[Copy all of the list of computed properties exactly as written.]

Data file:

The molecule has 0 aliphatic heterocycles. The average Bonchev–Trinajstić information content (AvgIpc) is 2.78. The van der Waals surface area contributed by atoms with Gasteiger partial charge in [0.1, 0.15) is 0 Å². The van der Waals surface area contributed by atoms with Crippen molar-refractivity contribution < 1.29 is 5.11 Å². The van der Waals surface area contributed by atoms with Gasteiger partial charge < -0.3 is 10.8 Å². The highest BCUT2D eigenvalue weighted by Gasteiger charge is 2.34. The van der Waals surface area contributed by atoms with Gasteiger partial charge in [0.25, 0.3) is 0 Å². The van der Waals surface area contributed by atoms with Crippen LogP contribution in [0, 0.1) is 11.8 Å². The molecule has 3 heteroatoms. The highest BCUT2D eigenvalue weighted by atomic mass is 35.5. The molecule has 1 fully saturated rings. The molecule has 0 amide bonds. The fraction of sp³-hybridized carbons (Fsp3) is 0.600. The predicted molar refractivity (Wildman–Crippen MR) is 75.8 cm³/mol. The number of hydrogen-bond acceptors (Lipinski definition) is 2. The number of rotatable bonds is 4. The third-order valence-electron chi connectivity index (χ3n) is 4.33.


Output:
The molecule has 0 aliphatic heterocycles. The average Bonchev–Trinajstić information content (AvgIpc) is 2.78. The van der Waals surface area contributed by atoms with Gasteiger partial charge in [0.1, 0.15) is 0 Å². The van der Waals surface area contributed by atoms with Crippen molar-refractivity contribution < 1.29 is 5.11 Å². The van der Waals surface area contributed by atoms with Gasteiger partial charge < -0.3 is 10.8 Å². The highest BCUT2D eigenvalue weighted by Gasteiger charge is 2.34. The van der Waals surface area contributed by atoms with Gasteiger partial charge in [0.25, 0.3) is 0 Å². The van der Waals surface area contributed by atoms with Crippen LogP contribution in [0, 0.1) is 11.8 Å². The molecule has 3 heteroatoms. The highest BCUT2D eigenvalue weighted by atomic mass is 35.5. The molecule has 1 fully saturated rings. The molecule has 0 amide bonds. The fraction of sp³-hybridized carbons (Fsp3) is 0.600. The predicted molar refractivity (Wildman–Crippen MR) is 75.8 cm³/mol. The number of hydrogen-bond acceptors (Lipinski definition) is 2. The number of rotatable bonds is 4. The third-order valence-electron chi connectivity index (χ3n) is 4.33.